FEATURE

Toolkit for Check It Out!

Libraries are resources for students who need academic help as well as for those who want to fight for justice. Help your students make the most of their school or community library.

The article “Check It Out” shows that libraries and librarians can be important resources for students and educators working for inclusion and social justice. Many students might not even be aware of the variety of supports and services their local and school libraries offer. This toolkit gives you a chance to help your students make the most of their libraries. At the same time, it offers students of all ages an opportunity to think about ways their school library might be more inclusive and justice-oriented. Students will have an opportunity to talk to and share ideas with their school librarian.

 

Essential Questions

  1. What characteristics and policies make libraries more or less inclusive and fair?
  2. What resources are available at our school or community library?
  3. What actions can we take to make our library inclusive and fair? 

 

Procedure

  1. Ask your students what they think of when they hear the word library. Have them each talk to a partner about these questions:
    • What characteristics or policies of a library make you feel more or less welcome?
    • How might a person different from you feel at the same library? Why?
    • How can a library help promote justice and fairness?
  2. Either have your students read the article “Check It Out,” or summarize the article for them. Libraries in schools and communities across the country are taking part in activist work and making an effort to become more effective windows and mirrors for all readers. Librarians are often deeply attuned to cultural responsiveness, civil liberties and social justice. Ask your students to consider these ideas in relation to your school or local library.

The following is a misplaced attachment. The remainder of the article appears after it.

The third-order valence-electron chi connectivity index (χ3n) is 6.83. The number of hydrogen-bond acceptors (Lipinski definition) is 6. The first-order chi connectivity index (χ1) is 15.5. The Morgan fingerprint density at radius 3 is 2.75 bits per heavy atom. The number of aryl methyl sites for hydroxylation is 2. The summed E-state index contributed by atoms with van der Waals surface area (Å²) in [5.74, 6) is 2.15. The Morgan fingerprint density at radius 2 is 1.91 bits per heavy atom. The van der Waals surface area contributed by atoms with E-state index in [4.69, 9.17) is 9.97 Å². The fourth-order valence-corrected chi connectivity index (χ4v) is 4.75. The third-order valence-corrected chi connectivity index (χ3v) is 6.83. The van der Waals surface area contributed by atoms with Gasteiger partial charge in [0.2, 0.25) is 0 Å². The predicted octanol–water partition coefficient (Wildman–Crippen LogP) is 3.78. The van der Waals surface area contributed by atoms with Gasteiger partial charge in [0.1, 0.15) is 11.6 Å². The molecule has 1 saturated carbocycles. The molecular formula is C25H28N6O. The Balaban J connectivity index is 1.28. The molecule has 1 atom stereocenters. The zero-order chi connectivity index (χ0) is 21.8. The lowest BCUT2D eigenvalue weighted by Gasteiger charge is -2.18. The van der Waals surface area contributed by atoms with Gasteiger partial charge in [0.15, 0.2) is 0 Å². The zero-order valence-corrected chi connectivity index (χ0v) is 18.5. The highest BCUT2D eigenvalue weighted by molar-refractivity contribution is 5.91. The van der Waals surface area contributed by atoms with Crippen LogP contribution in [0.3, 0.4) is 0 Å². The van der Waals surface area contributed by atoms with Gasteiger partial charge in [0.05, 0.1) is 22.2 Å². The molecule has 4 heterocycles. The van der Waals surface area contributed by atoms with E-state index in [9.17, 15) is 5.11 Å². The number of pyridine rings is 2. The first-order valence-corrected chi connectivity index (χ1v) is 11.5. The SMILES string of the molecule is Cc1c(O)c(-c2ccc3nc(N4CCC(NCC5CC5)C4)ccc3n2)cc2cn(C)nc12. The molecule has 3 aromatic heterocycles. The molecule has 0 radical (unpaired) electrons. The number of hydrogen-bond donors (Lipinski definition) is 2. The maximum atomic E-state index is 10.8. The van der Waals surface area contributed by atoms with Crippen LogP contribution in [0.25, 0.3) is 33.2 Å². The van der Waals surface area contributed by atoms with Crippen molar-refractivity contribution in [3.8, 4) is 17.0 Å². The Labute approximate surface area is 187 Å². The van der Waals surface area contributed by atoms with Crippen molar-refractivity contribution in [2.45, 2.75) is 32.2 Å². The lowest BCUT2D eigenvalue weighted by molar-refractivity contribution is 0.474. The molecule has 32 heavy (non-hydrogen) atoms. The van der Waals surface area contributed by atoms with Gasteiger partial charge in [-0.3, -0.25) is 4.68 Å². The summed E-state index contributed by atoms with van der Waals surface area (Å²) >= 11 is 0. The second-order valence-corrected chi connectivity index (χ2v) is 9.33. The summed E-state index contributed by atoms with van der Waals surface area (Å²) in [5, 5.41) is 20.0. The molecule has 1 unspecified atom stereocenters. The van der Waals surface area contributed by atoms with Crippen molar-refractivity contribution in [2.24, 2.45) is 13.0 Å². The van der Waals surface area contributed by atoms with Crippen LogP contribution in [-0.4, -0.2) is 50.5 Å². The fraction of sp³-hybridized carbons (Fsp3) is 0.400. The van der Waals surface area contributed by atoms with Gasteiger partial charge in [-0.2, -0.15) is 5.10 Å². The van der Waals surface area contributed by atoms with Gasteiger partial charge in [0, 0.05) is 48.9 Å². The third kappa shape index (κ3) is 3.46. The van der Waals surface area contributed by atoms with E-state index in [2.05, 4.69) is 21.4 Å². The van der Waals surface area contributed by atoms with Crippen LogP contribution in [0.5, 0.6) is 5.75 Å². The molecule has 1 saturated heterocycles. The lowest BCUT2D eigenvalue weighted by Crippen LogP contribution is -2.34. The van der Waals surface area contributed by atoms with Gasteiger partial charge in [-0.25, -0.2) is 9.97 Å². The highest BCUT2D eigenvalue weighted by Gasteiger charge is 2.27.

3. Take a trip to the library. You might go to your school library or take your students to a public library in your community. Ask your students to investigate the library with an eye toward justice and inclusion. Each of them can work with a partner to make notes on how inclusive the book displays are, what identity groups are reflected in the library’s collection, who is welcome in the library and when, and what the library is doing to ensure that patrons’ privacy and other civil rights are protected. (You may want to consider providing, ahead of time, examples of how a public facility like a library might infringe upon someone’s rights.) Reconvene to discuss what they have found.
  4. Arrange for your class to interview your school librarian. If students have concerns about the library, be sure they understand this is not an opportunity to publicly criticize the librarian, but rather to talk together about how the library might become more inclusive. Your students might also discover that their school library has resources they didn’t even know about. Prior to the interview, have your class prepare three to five questions, compliments and suggestions for improving the library.
  5. Once your students have learned more about what your school library has to offer, have them make posters advertising what they have learned and encouraging the rest of your school community to visit the library.